I would be most grateful if anyone has an explanation for the diagonal line artifacts with AMaZE, and if there is any possible resolution for this, like perhaps applying a less strong diagonal interpolation. Thank you!

Regards,
Samuel

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#2

I’m no expert, but I dabble.

It’s not easy to get good diagonals, especially at 45 degrees. My guess is that AMaZE is making an error when figuring out what the green value should be at the red and blue locations in the bayer pattern.

(Jacek Gozdz) #3

I was analyzing AMAZE code years ago, but I recall that it interpolates diagonals (as well as near Nyquist resolution details) using different algorithm than rest of the image. It looks like the interpolation is fooled by high contrast edge and works like unsharp mask (a little bit). This could be corrected by clipping the interpolated value using neighbours. Still it would limit microcontrast.

By the way - DCB is doing that

(Ingo Weyrich) #4

I tried to reproduce the artifacts using rts on-board sharpening methods but fortunately I failed

(Samuel Chia) #5

Just for the record, if it was not already clear, the artifacts are visible even with zero sharpening.

So it is impossible that Raw Therapee’s own sharpening will not create these artifacts, because they are already there to start with. One just tries to avoid enhancing them too much. And here is a screenshot from Raw Therapee with RL deconvolution sharpening applied. The artifacts are quite visible indeed.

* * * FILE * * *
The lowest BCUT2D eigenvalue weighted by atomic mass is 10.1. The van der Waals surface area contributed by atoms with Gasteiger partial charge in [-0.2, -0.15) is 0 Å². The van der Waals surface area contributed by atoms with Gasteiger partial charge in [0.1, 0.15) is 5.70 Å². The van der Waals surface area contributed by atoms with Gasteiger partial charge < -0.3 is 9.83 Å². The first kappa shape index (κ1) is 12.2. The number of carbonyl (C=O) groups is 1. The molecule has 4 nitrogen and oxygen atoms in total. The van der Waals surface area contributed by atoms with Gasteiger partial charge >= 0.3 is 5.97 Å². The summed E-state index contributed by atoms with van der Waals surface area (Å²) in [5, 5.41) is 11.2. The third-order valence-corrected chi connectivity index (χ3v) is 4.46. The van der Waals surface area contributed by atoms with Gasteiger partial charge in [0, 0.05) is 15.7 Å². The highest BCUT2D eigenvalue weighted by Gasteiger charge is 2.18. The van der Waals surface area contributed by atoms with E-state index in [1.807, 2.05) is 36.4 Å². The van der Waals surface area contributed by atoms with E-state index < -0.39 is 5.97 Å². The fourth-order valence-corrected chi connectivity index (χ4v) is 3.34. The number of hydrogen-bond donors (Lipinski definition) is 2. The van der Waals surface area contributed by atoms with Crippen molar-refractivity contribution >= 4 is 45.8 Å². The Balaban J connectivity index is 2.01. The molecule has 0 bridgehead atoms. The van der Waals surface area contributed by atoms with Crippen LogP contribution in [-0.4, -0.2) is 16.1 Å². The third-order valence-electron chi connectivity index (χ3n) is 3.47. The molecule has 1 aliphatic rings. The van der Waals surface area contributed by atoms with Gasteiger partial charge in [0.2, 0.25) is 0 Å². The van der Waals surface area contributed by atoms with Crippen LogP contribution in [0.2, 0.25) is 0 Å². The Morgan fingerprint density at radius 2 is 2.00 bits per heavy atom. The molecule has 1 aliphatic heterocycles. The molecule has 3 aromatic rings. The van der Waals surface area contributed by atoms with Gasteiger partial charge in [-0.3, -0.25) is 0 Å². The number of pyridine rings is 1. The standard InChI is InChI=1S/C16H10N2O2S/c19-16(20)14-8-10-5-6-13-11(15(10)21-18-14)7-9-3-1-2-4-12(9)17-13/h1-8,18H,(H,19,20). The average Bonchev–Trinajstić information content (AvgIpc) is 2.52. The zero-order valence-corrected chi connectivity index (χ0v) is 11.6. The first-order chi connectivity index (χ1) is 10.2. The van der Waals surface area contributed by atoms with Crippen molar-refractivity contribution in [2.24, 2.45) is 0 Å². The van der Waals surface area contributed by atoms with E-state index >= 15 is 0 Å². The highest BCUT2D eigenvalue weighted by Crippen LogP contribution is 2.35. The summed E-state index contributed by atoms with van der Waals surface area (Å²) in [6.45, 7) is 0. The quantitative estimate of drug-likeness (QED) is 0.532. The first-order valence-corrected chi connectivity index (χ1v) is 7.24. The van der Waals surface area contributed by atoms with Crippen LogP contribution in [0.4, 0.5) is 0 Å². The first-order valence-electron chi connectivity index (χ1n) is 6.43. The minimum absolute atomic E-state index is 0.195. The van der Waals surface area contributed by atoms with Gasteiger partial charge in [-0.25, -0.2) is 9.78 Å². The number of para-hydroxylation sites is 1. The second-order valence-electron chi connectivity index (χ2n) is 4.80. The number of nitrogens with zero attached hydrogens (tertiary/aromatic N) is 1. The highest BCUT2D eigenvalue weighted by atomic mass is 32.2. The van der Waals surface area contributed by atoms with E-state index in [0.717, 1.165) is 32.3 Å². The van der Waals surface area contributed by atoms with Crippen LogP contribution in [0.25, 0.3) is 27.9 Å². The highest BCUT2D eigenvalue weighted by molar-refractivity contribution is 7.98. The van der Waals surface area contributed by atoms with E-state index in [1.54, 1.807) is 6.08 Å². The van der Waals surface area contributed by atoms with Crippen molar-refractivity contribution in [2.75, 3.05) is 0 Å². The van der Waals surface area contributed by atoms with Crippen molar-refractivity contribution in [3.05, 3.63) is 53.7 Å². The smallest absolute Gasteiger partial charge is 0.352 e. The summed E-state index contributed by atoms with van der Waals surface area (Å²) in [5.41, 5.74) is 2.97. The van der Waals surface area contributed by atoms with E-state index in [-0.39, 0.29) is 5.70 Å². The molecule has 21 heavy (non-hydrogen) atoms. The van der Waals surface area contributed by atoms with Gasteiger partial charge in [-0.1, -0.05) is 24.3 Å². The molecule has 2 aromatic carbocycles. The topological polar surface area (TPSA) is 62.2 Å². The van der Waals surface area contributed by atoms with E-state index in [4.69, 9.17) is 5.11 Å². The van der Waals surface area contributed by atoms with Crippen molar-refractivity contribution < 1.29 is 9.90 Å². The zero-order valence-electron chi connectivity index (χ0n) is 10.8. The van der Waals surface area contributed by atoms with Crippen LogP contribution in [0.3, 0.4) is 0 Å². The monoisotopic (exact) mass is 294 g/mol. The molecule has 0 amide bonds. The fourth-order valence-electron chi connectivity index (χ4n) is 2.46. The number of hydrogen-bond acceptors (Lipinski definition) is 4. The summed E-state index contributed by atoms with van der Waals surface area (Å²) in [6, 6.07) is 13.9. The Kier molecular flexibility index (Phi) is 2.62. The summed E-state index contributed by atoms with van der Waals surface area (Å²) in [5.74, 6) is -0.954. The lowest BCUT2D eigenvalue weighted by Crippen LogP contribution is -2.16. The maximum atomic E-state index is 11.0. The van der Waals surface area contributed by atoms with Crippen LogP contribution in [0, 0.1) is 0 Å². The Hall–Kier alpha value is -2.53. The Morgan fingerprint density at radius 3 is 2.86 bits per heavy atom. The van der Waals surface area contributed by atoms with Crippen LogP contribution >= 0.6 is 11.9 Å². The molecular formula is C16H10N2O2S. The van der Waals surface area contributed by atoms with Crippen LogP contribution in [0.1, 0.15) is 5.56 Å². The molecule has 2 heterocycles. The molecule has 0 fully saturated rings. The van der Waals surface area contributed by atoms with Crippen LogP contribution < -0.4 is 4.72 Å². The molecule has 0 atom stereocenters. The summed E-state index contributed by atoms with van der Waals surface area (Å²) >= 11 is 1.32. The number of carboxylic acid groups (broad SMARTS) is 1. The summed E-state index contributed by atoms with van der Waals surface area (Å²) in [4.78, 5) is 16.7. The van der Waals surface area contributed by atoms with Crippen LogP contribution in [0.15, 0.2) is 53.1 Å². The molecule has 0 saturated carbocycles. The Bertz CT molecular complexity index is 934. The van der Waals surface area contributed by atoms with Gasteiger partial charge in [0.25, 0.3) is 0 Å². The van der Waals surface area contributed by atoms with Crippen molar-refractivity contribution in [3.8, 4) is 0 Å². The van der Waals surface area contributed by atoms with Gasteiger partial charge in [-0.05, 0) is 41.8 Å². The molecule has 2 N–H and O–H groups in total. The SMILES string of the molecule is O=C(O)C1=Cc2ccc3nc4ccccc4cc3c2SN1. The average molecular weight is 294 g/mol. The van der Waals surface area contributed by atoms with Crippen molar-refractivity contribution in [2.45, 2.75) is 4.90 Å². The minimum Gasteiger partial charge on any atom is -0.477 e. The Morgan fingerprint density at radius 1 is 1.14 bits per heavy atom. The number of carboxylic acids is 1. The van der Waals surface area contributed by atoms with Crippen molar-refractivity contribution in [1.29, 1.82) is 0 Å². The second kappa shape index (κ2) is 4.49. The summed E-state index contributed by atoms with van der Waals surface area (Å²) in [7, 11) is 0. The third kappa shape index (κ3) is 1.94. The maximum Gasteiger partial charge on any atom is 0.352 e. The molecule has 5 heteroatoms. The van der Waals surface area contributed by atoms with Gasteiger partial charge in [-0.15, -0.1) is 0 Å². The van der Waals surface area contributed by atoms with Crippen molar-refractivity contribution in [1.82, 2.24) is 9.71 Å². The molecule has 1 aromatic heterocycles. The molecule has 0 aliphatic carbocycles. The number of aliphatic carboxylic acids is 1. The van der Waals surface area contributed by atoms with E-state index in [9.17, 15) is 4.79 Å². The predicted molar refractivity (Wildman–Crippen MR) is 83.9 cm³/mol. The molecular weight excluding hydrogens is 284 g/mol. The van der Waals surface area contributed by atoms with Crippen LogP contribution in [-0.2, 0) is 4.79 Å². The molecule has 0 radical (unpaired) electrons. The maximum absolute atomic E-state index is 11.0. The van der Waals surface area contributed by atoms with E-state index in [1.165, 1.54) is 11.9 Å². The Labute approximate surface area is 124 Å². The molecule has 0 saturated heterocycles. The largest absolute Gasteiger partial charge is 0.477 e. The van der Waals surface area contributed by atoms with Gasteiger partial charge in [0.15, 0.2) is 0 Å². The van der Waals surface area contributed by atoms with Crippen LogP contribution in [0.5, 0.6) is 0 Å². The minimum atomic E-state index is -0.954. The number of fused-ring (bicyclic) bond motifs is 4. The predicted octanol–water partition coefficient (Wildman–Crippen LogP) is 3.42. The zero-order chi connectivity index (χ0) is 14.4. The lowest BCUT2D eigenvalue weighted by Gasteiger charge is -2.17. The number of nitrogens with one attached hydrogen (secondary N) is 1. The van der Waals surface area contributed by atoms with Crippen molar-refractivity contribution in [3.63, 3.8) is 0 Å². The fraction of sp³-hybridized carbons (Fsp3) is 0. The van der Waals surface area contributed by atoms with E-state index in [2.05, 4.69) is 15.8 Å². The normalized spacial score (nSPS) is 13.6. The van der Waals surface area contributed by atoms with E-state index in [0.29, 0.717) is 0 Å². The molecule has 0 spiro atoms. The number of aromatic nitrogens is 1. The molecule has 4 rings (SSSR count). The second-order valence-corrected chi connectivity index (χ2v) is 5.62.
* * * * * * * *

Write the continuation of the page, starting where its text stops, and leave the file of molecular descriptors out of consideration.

Perhaps the authors can look into these issues, if time permits? It is greatly appreciated. I heard from Bart van der Wolf that Emil Martinec once mentioned AMaZE is not a complete implementation in Raw Therapee because it will run a bit too slow, I wonder if that is true. Perhaps then could we have a ‘high quality’ option for AMaZE, with full implementation, for those of us not pressed for time and instant previews? Also, perhaps it will be nice to have a slider to control the diagonal interpolation strength, if that is at all the cause for the diagonal line ringing artifacts.

I suspect that turning down the diagonal interpolation strength will cause 2x2 block jaggies to form like in DCB, and increase the risk of zipper artifacts. It may have to be a trade-off, or perhaps the algorithm can be tuned to treat higher contrast edges differently from lower contrast edges.